This alien invader has been normalized in so many countries and has even become an integral part of their culture and cuisine, all in a matter of a few decades. I have enjoyed local seafood recipes featuring the Tilapia in several parts of the world. In a small town on the Pacific coast of Honduras, Gulf of Fonseca, I enjoyed the “traditional” Sopa marinera (seafood soup) prepared using Tilapia, being farmed in cages in the Gulf. I have also spent many an evening on Bangkok street markets feasting on salt-crusted grilled Pla Nin, which literally translates to Nile fish, where Nin is Nile and Pla is fish.
Tilapias, along with various carp species, catfish and salmonids (which include salmon and trout), dominate fish production from the aquaculture sector. As of 2018, Tilapia made up ~10% of the total farmed fish production, with the Nile tilapia dominating this (FAO, 2020). China is the largest producer of farmed Tilapia and produces over a third of the global supply. Tilapia aquaculture operations can range from small backyard ponds to industrial scale enterprises and include a diversity of methods including tanks, floating cages and recirculating aquaculture systems (RAS).
Despite its well-acknowledged risk as an invasive alien species, it is often listed as a sustainable seafood choice for consumers and has even been included under “Best Choices” of the well-known US-based Monterey Bay Aquarium seafood consumers guide – Seafood Watch. This primarily has to do with its vegetarian feeding habits, in contrast to the other coastal species gaining popularity in India such as Asian sea bass (Lates calcarifer) and Cobia (Rachycentron canadum) that still depend on fishmeal from wild-caught fish, which is not sustainable in the long run. This has resulted in the Tilapia aquaculture being promoted in a big way the world over.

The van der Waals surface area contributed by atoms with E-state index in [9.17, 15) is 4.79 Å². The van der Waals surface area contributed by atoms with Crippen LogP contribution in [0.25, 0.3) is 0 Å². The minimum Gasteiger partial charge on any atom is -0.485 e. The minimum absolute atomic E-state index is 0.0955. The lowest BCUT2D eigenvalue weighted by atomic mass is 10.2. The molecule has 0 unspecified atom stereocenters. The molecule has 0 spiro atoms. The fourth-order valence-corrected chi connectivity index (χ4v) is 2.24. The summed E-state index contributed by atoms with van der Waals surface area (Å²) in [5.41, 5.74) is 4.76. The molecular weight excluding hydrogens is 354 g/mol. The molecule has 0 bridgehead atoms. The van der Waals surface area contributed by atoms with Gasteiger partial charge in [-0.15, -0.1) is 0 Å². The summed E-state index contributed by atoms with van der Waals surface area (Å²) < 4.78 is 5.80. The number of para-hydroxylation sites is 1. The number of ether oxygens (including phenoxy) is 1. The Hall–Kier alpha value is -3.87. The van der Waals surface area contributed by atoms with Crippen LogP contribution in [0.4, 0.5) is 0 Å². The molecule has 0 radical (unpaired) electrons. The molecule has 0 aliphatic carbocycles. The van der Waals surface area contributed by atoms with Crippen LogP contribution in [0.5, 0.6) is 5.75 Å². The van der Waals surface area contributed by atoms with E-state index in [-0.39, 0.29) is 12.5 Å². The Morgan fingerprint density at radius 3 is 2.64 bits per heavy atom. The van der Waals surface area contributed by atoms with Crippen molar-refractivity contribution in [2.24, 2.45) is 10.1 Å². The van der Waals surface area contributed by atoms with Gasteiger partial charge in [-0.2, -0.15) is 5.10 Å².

In many places in India, the Tilapia seems to be even threatening our local fish delicacies, literally “right under our noses.” The Pearlspot/ Green chromide (Etroplus suratensis) is a brackish water fish common through the Indian subcontinent. The Pearlspot also happens to be the state fish of Kerala, locally known as Karimeen. Incidentally, the Karimeen and the Tilapia belong to the same family of fish Cichlidae and kind of resemble each other. When coated with the spicy red masala paste and wrapped in a banana leaf as is done in the case of “Karimeen Polichathu,” a signature Malayali delicacy, the nouveau piscivore would find it difficult to tell the difference between Karimeen and the Tilapia. Mislabeling is a common malpractice in the seafood market place, and happens particularly when the fish of choice has declined.
To Eat or Not to Eat